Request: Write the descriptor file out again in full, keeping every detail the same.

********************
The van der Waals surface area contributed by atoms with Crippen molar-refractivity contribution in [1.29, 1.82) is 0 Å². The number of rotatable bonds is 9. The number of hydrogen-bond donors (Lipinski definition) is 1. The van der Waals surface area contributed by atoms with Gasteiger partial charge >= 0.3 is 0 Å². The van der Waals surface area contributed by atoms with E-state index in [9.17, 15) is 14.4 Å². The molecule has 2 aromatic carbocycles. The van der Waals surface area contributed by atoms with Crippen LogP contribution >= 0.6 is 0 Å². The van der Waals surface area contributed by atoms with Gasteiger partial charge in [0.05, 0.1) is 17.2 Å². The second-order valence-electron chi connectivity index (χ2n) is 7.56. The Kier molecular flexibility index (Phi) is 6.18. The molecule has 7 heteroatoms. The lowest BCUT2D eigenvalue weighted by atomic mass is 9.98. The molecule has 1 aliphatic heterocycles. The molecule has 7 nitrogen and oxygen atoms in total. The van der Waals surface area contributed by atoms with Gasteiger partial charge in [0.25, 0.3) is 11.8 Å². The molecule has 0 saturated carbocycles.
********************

The van der Waals surface area contributed by atoms with Crippen molar-refractivity contribution in [1.29, 1.82) is 0 Å². The number of rotatable bonds is 9. The number of hydrogen-bond donors (Lipinski definition) is 1. The van der Waals surface area contributed by atoms with Gasteiger partial charge >= 0.3 is 0 Å². The van der Waals surface area contributed by atoms with E-state index in [9.17, 15) is 14.4 Å². The molecule has 2 aromatic carbocycles. The van der Waals surface area contributed by atoms with Crippen LogP contribution >= 0.6 is 0 Å². The van der Waals surface area contributed by atoms with Gasteiger partial charge in [0.05, 0.1) is 17.2 Å². The second-order valence-electron chi connectivity index (χ2n) is 7.56. The Kier molecular flexibility index (Phi) is 6.18. The molecule has 7 heteroatoms. The lowest BCUT2D eigenvalue weighted by atomic mass is 9.98. The molecule has 1 aliphatic heterocycles. The molecule has 7 nitrogen and oxygen atoms in total. The van der Waals surface area contributed by atoms with Gasteiger partial charge in [0.25, 0.3) is 11.8 Å². The molecule has 0 saturated carbocycles.